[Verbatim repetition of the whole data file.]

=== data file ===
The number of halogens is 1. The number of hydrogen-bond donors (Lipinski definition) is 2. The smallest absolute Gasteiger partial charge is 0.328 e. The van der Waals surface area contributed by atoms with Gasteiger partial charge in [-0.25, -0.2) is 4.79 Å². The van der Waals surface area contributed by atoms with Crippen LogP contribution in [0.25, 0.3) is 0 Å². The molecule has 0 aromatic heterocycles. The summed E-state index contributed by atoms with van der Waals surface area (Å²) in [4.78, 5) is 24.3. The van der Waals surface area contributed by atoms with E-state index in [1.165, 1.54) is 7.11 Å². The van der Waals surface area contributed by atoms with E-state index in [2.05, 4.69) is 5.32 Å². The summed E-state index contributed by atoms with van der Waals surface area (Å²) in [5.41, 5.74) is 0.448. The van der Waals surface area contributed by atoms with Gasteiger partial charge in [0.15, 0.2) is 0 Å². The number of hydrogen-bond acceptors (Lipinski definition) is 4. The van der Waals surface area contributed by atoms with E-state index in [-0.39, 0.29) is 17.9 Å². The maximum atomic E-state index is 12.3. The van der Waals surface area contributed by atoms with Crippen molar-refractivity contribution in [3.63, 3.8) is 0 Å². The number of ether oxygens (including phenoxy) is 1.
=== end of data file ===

The number of halogens is 1. The number of hydrogen-bond donors (Lipinski definition) is 2. The smallest absolute Gasteiger partial charge is 0.328 e. The van der Waals surface area contributed by atoms with Gasteiger partial charge in [-0.25, -0.2) is 4.79 Å². The van der Waals surface area contributed by atoms with Crippen LogP contribution in [0.25, 0.3) is 0 Å². The molecule has 0 aromatic heterocycles. The summed E-state index contributed by atoms with van der Waals surface area (Å²) in [4.78, 5) is 24.3. The van der Waals surface area contributed by atoms with E-state index in [1.165, 1.54) is 7.11 Å². The van der Waals surface area contributed by atoms with E-state index in [2.05, 4.69) is 5.32 Å². The summed E-state index contributed by atoms with van der Waals surface area (Å²) in [5.41, 5.74) is 0.448. The van der Waals surface area contributed by atoms with Gasteiger partial charge in [0.15, 0.2) is 0 Å². The number of hydrogen-bond acceptors (Lipinski definition) is 4. The van der Waals surface area contributed by atoms with E-state index in [-0.39, 0.29) is 17.9 Å². The maximum atomic E-state index is 12.3. The van der Waals surface area contributed by atoms with Crippen molar-refractivity contribution in [3.63, 3.8) is 0 Å². The number of ether oxygens (including phenoxy) is 1.